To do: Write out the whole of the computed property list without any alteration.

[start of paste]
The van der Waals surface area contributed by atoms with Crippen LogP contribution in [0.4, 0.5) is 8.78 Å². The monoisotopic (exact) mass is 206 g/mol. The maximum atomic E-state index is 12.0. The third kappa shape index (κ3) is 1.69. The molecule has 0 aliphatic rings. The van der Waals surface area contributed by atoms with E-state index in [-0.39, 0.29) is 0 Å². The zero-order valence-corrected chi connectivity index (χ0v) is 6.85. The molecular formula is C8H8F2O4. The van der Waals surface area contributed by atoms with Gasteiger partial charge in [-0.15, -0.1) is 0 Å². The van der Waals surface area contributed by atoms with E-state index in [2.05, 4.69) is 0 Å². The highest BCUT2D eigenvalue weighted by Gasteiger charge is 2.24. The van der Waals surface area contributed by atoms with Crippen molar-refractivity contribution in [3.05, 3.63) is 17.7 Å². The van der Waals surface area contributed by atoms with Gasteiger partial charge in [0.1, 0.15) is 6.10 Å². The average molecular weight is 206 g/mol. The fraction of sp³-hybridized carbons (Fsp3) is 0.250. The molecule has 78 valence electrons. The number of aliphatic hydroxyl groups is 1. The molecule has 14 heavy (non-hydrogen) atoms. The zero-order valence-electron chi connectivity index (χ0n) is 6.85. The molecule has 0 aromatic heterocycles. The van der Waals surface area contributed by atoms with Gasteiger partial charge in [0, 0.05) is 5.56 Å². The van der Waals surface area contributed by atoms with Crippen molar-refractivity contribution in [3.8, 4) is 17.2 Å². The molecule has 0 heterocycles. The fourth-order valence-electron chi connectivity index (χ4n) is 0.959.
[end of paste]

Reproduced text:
The van der Waals surface area contributed by atoms with Crippen LogP contribution in [0.4, 0.5) is 8.78 Å². The monoisotopic (exact) mass is 206 g/mol. The maximum atomic E-state index is 12.0. The third kappa shape index (κ3) is 1.69. The molecule has 0 aliphatic rings. The van der Waals surface area contributed by atoms with E-state index in [-0.39, 0.29) is 0 Å². The zero-order valence-corrected chi connectivity index (χ0v) is 6.85. The molecular formula is C8H8F2O4. The van der Waals surface area contributed by atoms with Gasteiger partial charge in [-0.15, -0.1) is 0 Å². The van der Waals surface area contributed by atoms with E-state index in [2.05, 4.69) is 0 Å². The highest BCUT2D eigenvalue weighted by Gasteiger charge is 2.24. The van der Waals surface area contributed by atoms with Crippen molar-refractivity contribution in [3.05, 3.63) is 17.7 Å². The van der Waals surface area contributed by atoms with Gasteiger partial charge in [0.1, 0.15) is 6.10 Å². The average molecular weight is 206 g/mol. The fraction of sp³-hybridized carbons (Fsp3) is 0.250. The molecule has 78 valence electrons. The number of aliphatic hydroxyl groups is 1. The molecule has 14 heavy (non-hydrogen) atoms. The zero-order valence-electron chi connectivity index (χ0n) is 6.85. The molecule has 0 aromatic heterocycles. The van der Waals surface area contributed by atoms with Gasteiger partial charge in [0, 0.05) is 5.56 Å². The van der Waals surface area contributed by atoms with Crippen molar-refractivity contribution in [3.8, 4) is 17.2 Å². The molecule has 0 heterocycles. The fourth-order valence-electron chi connectivity index (χ4n) is 0.959.